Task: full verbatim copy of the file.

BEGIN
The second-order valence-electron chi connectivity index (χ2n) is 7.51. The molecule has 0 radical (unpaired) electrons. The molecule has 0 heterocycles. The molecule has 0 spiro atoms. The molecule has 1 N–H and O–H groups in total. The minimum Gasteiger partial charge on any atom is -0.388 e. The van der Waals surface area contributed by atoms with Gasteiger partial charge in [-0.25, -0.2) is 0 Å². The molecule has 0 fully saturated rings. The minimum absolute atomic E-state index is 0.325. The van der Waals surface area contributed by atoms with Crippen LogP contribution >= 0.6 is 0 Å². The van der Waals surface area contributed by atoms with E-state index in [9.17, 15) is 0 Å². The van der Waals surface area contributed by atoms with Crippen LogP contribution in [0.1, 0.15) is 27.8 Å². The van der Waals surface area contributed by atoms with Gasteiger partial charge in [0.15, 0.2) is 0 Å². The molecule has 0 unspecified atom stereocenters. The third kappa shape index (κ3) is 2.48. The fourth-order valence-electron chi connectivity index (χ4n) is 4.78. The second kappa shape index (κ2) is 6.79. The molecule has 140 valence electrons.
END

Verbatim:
The second-order valence-electron chi connectivity index (χ2n) is 7.51. The molecule has 0 radical (unpaired) electrons. The molecule has 0 heterocycles. The molecule has 0 spiro atoms. The molecule has 1 N–H and O–H groups in total. The minimum Gasteiger partial charge on any atom is -0.388 e. The van der Waals surface area contributed by atoms with Gasteiger partial charge in [-0.25, -0.2) is 0 Å². The molecule has 0 fully saturated rings. The minimum absolute atomic E-state index is 0.325. The van der Waals surface area contributed by atoms with Crippen LogP contribution >= 0.6 is 0 Å². The van der Waals surface area contributed by atoms with E-state index in [9.17, 15) is 0 Å². The van der Waals surface area contributed by atoms with Crippen LogP contribution in [0.1, 0.15) is 27.8 Å². The van der Waals surface area contributed by atoms with Gasteiger partial charge in [0.15, 0.2) is 0 Å². The molecule has 0 unspecified atom stereocenters. The third kappa shape index (κ3) is 2.48. The fourth-order valence-electron chi connectivity index (χ4n) is 4.78. The second kappa shape index (κ2) is 6.79. The molecule has 140 valence electrons.